Are Microsoft and Yahoo breaking up?

Are Microsoft and Yahoo breaking up?
Social media from cutout newspaper headlines pinned to a cork bulletin board

Back in the halcyon days of 2010, Microsoft and Yahoo signed up to a partnership. The main tenet of this search alliance was that Yahoo’s searches were to be powered by Microsoft. The search alliance was created to challenge Google’s dominance of the search engine market in a way that would benefit both Yahoo and Microsoft. However, after just over five years, it seems that the partnership may be in trouble.

The contract that Microsoft and Yahoo originally signed was intended to last for ten years, but it did allow for a renegotiation or exit after a period of only five years. As Yahoo aren’t entirely satisfied with the way the partnership has been working out, the five-year-mark negotiations that are currently taking place are proving incredibly tricky. In fact, the two companies have had to extend their deadline for the conclusion of the negotiations. The original deadline expired in February, but Microsoft and Yahoo have agreed to continue their talks until the end of April.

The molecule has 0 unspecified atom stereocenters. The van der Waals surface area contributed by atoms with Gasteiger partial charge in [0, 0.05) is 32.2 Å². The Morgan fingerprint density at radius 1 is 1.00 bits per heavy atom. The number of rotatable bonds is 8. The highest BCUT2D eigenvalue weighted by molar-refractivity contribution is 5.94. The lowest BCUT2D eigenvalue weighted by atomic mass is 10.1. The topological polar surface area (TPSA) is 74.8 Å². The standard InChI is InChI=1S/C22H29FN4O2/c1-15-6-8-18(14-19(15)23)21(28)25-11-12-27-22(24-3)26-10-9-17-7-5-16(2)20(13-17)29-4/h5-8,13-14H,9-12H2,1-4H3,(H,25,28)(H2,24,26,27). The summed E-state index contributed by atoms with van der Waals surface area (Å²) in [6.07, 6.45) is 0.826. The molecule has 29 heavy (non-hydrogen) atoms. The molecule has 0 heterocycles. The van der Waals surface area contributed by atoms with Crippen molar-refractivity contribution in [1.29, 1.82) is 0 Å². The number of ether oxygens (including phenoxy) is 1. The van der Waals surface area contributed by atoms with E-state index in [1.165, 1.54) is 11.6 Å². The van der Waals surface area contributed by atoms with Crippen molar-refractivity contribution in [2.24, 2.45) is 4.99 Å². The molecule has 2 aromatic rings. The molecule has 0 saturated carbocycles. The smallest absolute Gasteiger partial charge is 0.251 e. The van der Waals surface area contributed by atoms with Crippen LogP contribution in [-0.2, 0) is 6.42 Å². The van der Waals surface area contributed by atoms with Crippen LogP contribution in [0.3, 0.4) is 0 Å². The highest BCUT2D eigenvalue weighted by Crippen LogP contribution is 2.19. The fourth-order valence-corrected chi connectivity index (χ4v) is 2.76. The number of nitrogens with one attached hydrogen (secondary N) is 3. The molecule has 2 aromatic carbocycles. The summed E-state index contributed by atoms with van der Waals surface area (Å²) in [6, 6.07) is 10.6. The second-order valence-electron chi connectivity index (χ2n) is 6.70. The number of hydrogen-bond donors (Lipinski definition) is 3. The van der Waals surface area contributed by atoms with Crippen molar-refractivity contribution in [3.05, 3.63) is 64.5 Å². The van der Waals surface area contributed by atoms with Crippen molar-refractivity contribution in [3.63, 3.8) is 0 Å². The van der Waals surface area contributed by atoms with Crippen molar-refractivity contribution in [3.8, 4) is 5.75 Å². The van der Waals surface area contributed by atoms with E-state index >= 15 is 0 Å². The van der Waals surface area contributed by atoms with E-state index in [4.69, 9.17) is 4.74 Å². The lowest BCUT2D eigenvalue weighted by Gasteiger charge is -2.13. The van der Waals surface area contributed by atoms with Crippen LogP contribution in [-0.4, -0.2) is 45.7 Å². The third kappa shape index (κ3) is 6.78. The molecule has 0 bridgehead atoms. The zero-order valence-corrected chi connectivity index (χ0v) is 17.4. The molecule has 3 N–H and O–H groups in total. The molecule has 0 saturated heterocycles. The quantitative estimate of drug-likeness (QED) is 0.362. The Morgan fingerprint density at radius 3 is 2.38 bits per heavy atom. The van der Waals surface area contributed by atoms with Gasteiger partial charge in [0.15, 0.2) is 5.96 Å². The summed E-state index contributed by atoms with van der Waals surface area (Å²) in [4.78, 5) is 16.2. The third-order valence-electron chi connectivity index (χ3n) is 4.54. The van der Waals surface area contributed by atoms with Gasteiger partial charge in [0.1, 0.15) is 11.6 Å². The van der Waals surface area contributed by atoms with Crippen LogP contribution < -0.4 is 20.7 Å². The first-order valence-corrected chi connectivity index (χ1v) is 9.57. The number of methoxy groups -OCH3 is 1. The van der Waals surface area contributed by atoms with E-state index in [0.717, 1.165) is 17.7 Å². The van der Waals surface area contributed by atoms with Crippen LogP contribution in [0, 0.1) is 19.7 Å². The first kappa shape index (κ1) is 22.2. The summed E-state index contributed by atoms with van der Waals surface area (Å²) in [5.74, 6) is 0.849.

Over the past five years, the two companies’ combined share of the US search market has remained constant, never dropping below approximately 29% and never exceeding approximately 31%. However, these figures are slightly deceptive, because Microsoft’s share has actually grown. The problem is that it has done so at Yahoo’s expense. With this in mind, Yahoo’s reservations over the search alliance seem perfectly understandable.

But what would it mean for online marketers if the partnership broke up? While the negotiations are experiencing problems because of events in the US market, the consequences of a break-up would be global. The main consequence would be that Yahoo’s search engine and Microsoft’s Bing search engine would drastically diverge. At present, because both engines are powered by Microsoft technology, their search algorithms and behaviours are fairly similar. If the search alliance were to come to an end, Yahoo would have to recreate its search engine from the ground up. In practice, this would mean that the SEO strategies that work well for Bing might no longer be effective for Yahoo, so online marketers would have to rethink and diversify their strategies.

A full-scale break-up of the partnership is unlikely as both Yahoo and Microsoft still have the potential to benefit from it. However, change is possible and online marketers need to be prepared to adapt to potential changes in at least one search engine.